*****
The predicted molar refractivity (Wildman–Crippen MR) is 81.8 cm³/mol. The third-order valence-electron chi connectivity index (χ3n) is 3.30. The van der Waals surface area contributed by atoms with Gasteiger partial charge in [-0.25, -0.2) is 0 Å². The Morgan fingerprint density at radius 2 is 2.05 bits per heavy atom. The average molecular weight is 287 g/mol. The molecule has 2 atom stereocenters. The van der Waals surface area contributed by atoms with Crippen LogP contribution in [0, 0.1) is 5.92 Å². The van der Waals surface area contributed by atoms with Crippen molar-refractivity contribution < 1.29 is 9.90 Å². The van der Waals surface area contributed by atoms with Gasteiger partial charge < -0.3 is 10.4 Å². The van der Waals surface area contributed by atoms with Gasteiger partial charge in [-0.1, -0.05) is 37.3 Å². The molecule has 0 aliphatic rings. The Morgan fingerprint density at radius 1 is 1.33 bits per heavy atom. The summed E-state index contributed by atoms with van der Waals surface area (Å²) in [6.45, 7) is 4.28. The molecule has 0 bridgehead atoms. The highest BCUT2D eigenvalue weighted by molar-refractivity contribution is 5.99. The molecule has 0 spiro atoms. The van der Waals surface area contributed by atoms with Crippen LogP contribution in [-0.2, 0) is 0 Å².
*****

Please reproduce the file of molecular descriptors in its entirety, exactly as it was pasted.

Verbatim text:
The predicted molar refractivity (Wildman–Crippen MR) is 81.8 cm³/mol. The third-order valence-electron chi connectivity index (χ3n) is 3.30. The van der Waals surface area contributed by atoms with Gasteiger partial charge in [-0.25, -0.2) is 0 Å². The Morgan fingerprint density at radius 2 is 2.05 bits per heavy atom. The average molecular weight is 287 g/mol. The molecule has 2 atom stereocenters. The van der Waals surface area contributed by atoms with Crippen LogP contribution in [0, 0.1) is 5.92 Å². The van der Waals surface area contributed by atoms with Crippen molar-refractivity contribution < 1.29 is 9.90 Å². The van der Waals surface area contributed by atoms with Gasteiger partial charge < -0.3 is 10.4 Å². The van der Waals surface area contributed by atoms with Gasteiger partial charge in [-0.1, -0.05) is 37.3 Å². The molecule has 0 aliphatic rings. The Morgan fingerprint density at radius 1 is 1.33 bits per heavy atom. The summed E-state index contributed by atoms with van der Waals surface area (Å²) in [6.45, 7) is 4.28. The molecule has 0 bridgehead atoms. The highest BCUT2D eigenvalue weighted by molar-refractivity contribution is 5.99. The molecule has 0 spiro atoms. The van der Waals surface area contributed by atoms with Crippen LogP contribution in [-0.2, 0) is 0 Å².